Florida's Richest Man Blasts America's Wanna-Be Socialists, Says "Soros Is An Anarchist"

Hungarian billionaire and Florida's richest man, Thomas Peterffy, had some choice words for fellow Hungarian billionaire George Soros during a conversation with CNBC about socialism and the 2018 US election. 

The 74-year-old founder of Interactive Brokers, who has a net worth of approximately $22.5 billion, suggested that people pushing socialism "basically don't understand what they are talking about," and likely "haven't really studied the issue." 

"Products like an iPhone, for example, could never happen in a socialist country," he said. 

When asked about Soros, Peterffy said he is an "enigma" and an "anarchist." 

Peterffy: I was born and raised in Hungary, I lived there for the first 21 years of my life, and I know that most of these people who want socialism basically don't understand what they are talking about. I don't know if they have really studied the issue. I think that people have to be motivated, they have to be incentivized in order to produce more goods and services, or better goods and services. Products like an iPhone for example could never happen in a socialist country. I don't think these people know what the impact could be.

Ross Sorkin: Thomas, what do you make of the both the personal attacks - the bomb that was sent to his home, uh, he was also born in Hungary, he's also a billionaire, George Soros?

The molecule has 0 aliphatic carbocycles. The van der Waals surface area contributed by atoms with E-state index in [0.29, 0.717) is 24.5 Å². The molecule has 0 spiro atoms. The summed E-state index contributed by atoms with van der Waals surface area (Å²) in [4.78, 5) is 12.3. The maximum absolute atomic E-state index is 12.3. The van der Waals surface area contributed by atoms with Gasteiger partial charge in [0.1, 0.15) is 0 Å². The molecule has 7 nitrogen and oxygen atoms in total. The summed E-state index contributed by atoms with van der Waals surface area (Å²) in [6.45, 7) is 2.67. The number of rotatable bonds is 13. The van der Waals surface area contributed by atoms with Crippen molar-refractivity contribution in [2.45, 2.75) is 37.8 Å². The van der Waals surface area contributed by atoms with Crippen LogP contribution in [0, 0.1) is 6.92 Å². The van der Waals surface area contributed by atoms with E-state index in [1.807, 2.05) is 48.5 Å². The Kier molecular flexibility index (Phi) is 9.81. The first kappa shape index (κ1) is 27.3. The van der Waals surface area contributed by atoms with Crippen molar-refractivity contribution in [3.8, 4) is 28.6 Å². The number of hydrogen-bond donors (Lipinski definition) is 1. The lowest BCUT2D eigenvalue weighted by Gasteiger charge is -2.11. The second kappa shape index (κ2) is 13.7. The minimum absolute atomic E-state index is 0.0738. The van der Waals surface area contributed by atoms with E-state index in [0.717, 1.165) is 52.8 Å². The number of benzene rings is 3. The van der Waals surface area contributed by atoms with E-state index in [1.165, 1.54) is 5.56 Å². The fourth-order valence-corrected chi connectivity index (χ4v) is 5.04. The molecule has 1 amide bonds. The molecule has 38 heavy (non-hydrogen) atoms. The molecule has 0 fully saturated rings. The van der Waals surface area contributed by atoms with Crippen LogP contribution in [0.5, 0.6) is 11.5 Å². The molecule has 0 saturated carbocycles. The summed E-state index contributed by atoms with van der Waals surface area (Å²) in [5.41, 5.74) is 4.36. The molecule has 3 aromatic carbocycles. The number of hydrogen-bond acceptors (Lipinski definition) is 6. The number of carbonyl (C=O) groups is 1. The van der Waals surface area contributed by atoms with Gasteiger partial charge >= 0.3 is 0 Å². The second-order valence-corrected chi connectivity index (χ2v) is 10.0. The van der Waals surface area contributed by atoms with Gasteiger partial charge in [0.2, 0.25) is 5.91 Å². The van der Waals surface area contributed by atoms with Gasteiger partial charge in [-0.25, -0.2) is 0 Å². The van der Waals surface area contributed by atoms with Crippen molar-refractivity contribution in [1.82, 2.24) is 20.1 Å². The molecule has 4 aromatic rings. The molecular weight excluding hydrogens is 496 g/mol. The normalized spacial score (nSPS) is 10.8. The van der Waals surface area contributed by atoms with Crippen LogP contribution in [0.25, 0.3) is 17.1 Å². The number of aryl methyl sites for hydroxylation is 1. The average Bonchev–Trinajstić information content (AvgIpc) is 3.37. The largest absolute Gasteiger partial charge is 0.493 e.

Peterffy: I don't think that people should do things like that. It's a terrible thing, I mean, you know, that person who should be put in jail or even worse - we should be civil to each other number one. Number two, we should have a debate instead of screaming and yelling at each other.

Ross Sorkin: Why do you think given both of your backgrounds - how would you explain where you ended up in terms of how you think about the world, and where he ended up in perhaps how he thinks about the world?

Peterffy: George Soros is an enigma. He's a very bright man and I absolutely do not understand why he behaves the way he does. I think he's basically an anarchist. He was against communism in the 70s, and he's against free market capitalism today. So I don't know what is in between. So I don't understand it. 

Ross Sorkin: I'm not so sure that a, he's an anarchist. I'm not so sure that he doesn't believe in markets at all. I think that this might be an extreme version - the suggestion you're making. I'd also make the argument that potentially, talk about socialism or socialism in Florida even, I'm not so sure that's what is really on offer, so much as it's about the pendulum swinging. 

Peterffy: Yeah, well, look - I mean you go to any socialist country.. you can't find any country where socialism has been tried and where people are happy. It usually fails after some bloody interlude, it swings back to capitalism. Starting with the French revolution that has been through all throughout history. So ask yourself why is that? Why isn't there a socialist country today where people are happy? 

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